It was a grim scene in New York history -- the execution of the chief executioner.
In the days when the lives and deaths of gangsters made big news, Albert Anastasia, known as the Chief Executioner of Murder Incorporated, was mowed down in a Midtown barbershop.
It happened on Oct. 25, 1957, and, as a young reporter, I covered the story.
Anastasia entered the shop on the ground floor of the Park Sheraton Hotel on 56th Street and 7th Avenue. He sat down in the chair and was covered with a striped barber’s cloth. As his long-time barber Joe Bocchino started clipping his hair, a manicurist sat down next to the chair and began working on his nails. Jimmy, the shoeshine boy, slapped polish down on his brown, wing-tipped shoes.
Anastasia was the scourge of the underworld. He dominated the Gambino crime family and the organization called Murder Inc., which took care of hits for the mob. A lesser mobster, Abe Reles, estimated that Murder Inc. had been responsible for 63 killings on Anastasia's orders.
On that October morning at about 10:15, as the barber went to work, two short, stout men wearing fedoras and sunglasses entered the shop. They waved people away from the chair and then blasted away at Anastasia with .38-caliber revolvers. The dozing Anastasia’s eyes popped open just before the first shot was fired. He fell to the floor among his own hair cuttings. As the bullets flew, bottles of hair tonic were shattered.
I got to the scene a few minutes after the news moved on the police scanner. Newspaper and wire service reporters were gathering. I saw Tony Anastasia, brother of the murdered man and leader of the longshoremen on Brooklyn’s docks, arrive. He was sobbing. Then the chief of detectives, James Leggett, known to reporters as "Lefty Leggett," appeared. I was the only newsman with a TV camera to be there.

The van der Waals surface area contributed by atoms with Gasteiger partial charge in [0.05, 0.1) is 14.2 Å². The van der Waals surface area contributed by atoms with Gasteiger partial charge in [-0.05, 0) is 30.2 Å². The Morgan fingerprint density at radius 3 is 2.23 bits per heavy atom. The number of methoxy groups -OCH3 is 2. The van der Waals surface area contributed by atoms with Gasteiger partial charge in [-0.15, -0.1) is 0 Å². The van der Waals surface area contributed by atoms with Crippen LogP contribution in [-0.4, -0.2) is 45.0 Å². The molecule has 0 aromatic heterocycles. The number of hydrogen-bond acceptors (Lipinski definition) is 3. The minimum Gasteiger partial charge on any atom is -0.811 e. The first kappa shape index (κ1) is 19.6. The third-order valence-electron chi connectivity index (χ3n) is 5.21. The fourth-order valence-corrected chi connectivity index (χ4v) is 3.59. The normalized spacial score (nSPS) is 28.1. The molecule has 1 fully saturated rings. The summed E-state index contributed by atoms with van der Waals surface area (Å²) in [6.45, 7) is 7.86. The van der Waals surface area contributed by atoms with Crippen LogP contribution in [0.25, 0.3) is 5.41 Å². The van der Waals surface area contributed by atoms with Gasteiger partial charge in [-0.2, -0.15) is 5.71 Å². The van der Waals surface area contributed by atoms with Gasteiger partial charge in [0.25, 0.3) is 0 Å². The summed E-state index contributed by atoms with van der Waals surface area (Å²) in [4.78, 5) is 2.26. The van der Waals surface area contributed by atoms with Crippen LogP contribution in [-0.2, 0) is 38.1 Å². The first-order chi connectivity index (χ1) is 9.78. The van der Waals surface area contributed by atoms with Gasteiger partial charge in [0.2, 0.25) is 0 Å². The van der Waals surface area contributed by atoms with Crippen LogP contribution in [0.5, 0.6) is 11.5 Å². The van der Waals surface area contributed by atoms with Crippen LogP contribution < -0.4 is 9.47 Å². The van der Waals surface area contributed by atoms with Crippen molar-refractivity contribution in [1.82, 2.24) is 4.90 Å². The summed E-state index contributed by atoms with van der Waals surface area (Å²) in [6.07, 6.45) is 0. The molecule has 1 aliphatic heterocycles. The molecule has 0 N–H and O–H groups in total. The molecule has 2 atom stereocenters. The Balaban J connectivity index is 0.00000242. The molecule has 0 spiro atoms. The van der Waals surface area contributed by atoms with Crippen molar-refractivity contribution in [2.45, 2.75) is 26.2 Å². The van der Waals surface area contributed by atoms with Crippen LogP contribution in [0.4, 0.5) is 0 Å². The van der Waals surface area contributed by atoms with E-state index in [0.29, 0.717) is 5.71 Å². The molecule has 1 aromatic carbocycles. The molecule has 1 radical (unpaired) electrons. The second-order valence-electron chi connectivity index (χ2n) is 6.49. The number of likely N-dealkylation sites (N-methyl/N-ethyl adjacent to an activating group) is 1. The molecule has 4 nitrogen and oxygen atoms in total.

The newspaper and wire service reporters groused. They didn’t want to be on camera. However, some knew me from my days on the World-Telegram and their muttering subsided. But Chief Leggett wasn’t as kind. He hated TV -- and didn’t want any part of it. He turned his back to our camera and addressed the print reporters huddled in a semi-circle around him. I sneaked my microphone into the crowd.
I was determined to get Leggett to turn around, so I figured I had to ask him a brilliant question. "Chief," I asked, "Do you have any idea of a motive yet?"
In a sarcastic tone he replied, "Yeah, somebody didn’t like him."
So I decided on an equally brilliant follow-up. "Do you have any leads yet?" I asked. In an equally sarcastic tone, Leggett said, "Well, we got a dead body, ain’t we?" He didn’t turn around for the brilliant follow-up either.
Leggett’s inflexible rule at the time, followed by others among the NYPD’s top brass, seemed to be. "Don’t talk to Pressman and don’t talk to his camera either."
Looking back at those days I am amazed at the changes wrought over the years. There came a time when police supervisors and all public officials welcomed the intrusion of cameras. And the procession of gangsters that passed through New York in those years, including Anastasia, Meyer Lansky, Frank Costello, Joey Gallo and many others, has been virtually forgotten.
It's the 52nd anniversary of this gangland assassination. We’re in the era of gotcha journalism and political pontificators. Perhaps it’s a finer form of journalism than the kind with which I grew up. But at least there was no doubt then about who the bad guys were.